Every sport, hobby or pastime has a language and slang of its own. And if you want to pass as a pro (or at least someone who knows what they’re talking about,) you can learn some key phrases to pepper your conversation with here and there and you’ll fit right in.
To start with, it helps to know where the name of the game came from. The French brought “poque” to New Orleans at the end of the 17th century; it was then adapted and renamed poker by English-speaking settlers. The Americans returned the compliment and took the game back to Europe when the U.S. joined the First World War in 1917. It has been one of the most popular card and casino games, including the online poker version, on both sides of the Atlantic ever since.
The game’s popularity has spawned a whole poker slang with a vocabulary that refers either to the cards, the way the game is going or the behavior of the players. Wherever in the world the game is being played, the language of poker remains universal. Here’s a list of words and phrases that you need to know if you’re hanging out with other players.
These words and poker phrases are more terminology than slang but are an important part of your poker vocabulary. Don’t go entering any online poker tournaments until you’re completely familiar with them.
All in: Save this for when you have a winning hand. It’s when you put all your chips in the pot. Sometimes known as the shove.
Blind: This is the amount put in the pot by two players to the left of the dealer.
Small blind: This is the wager placed by the first player to the left of the dealer.
Big blind: Double the value of the small blind and placed by the player to the left of the small blind.
Bluff: Something you’ll need to learn to do. Dissembling by wagering on your own hand to convince other players they should fold.
Button: The plastic disk that denotes the dealer’s position.
Call: This is when a player puts the minimum amount required to stay in the game in the pot.
Community cards: Cards dealt face-up that can be used by any player.
Flop: These are the first three of the five community cards dealt after the first round of bets has been placed.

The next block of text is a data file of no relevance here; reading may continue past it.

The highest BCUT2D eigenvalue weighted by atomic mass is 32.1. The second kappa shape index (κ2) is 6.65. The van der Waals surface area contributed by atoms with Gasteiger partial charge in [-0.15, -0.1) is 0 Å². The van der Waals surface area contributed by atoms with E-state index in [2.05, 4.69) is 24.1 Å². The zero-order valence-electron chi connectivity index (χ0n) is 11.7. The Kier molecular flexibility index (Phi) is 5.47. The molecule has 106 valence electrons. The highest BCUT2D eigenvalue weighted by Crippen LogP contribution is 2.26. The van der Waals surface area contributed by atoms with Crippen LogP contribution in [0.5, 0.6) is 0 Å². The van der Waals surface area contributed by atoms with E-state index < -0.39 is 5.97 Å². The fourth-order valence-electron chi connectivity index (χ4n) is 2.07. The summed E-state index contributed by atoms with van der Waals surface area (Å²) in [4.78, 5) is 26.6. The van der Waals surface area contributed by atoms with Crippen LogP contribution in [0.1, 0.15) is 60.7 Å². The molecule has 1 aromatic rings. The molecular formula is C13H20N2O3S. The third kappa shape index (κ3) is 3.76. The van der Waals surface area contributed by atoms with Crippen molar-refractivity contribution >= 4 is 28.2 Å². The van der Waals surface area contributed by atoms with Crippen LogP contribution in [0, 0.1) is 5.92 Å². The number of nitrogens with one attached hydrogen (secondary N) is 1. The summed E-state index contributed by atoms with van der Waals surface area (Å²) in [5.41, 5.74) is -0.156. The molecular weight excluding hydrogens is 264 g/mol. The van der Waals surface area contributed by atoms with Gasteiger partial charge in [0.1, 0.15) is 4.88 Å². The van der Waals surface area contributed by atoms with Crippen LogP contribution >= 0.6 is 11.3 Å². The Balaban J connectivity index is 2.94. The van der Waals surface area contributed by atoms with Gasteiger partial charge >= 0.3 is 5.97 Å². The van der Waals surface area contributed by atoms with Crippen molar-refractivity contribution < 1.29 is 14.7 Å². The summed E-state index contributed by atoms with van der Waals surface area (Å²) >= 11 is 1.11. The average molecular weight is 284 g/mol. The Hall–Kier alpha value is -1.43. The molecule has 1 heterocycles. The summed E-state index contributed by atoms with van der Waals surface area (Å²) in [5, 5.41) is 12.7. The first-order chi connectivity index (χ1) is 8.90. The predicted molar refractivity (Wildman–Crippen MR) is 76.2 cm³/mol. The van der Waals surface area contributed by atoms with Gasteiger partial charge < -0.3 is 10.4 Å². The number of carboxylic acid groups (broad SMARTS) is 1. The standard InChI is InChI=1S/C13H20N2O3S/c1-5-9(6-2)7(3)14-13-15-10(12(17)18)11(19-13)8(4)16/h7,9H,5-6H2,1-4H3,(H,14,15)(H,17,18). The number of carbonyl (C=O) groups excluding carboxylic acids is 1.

Fold: When you concede by placing your hand face-down on the table. You also lose all your stakes up to this point in the game.
Raise: This is when you put the minimum wager, plus an amount more, into the pot.
River: Last card of the five community cards to be dealt.
Turn or fourth street: The fourth community card, dealt face-up by itself.
What’s in Your Hand
Whether it’s Texas Hold’em poker or any other format of the game, next, you need to know exactly what it is you’re holding. Here are the terms for the most important card combinations.
Pair: Any two cards of the same value.
Two pair: This one’s self-explanatory.
Three of a kind: These cards can be of any suit but must be of the same value.
Straight: When you’re holding a series of sequential cards.
Flush: This is a hand of five cards of the same suit in no particular order.
Straight flush: This is a good hand. Five cards of the same suit, in sequence.
Royal flush: This is the best hand: an ace-high straight flush.
Full house: Three of a kind, plus a pair.
Slang To Make You Sound Like a Pro
If you really want to speak the lingo of poker, both at and away from the table, there are some expressions that players use that you really need to know. You’ll hear these expressions in land-based casinos as well as during online casino games.
Around the Table
Airballing: A term for bluffing.
Ammo: This is your “ammunition,” or stack of chips. Do you have enough ammo to stay in the game?
Arsenal: Airballing is part of your arsenal, that is, the skills you bring to the table.
Busted: Out of the game. A poor hand or not enough ammo.
Clicking buttons: You definitely don’t want to be accused of doing this. This is when you make a move just for the sake of it. A novice thing to do. In addition, taking too much or too little time to make a move is also risky and can be read by other players as so-called timing tells.
Donkey: Only a donkey would click buttons — someone who doesn’t play well.
Shark: Essentially, the opposite of a donkey — someone who plays well.
Nosebleed: There are stakes, high stakes and then there are nosebleeds. These are nosebleed-inducing stakes. Probably a good time to fold. Watch out for people placing astronomically high stakes in some of the richer online poker tournaments.
On the Street
Poker players’ very own jargon doesn’t end with poker online games. There are a few phrases that are frequently heard away from the table that require some deciphering, such as the following:
Drawing dead: In poker terms, this means you have no chance of winning. Outside of the game, it means that things really can’t get much worse.
Running bad: This means you’re having an entire run of drawing dead or a streak of bad luck.
Tilted: Either of the above is enough to leave you tilted — meaning frustrated, angry or upset.
Nit: At the table, this refers to a person who is risk averse, but can also describe someone who is somewhat stingy. Don’t be a nit.
Freeroll: A nit might enjoy a freeroll, where there is little risk and the promise of some reward. You can see how this might apply in the game, but in life, it’s pretty much the same as a freeloader. Don’t be a freeroller.
Fish: A bit like a donkey.
Nuts or nuts low: If something is nuts, it’s insane, in a good way. The best online poker sites are nuts. However, if you’re “nut low,” it means you’re not so great. For example, “I’m nut low at poker.”
How Not To Be Nut Low at Poker
Once you’ve got the hang of poker jargon, you know what’s in your hand and how to play the cards, you’re ready to go out there and have some fun with live dealer casino games. BetMGM speaks your language, whether it’s poker, slots, roulette or any other casino game. Register here to play.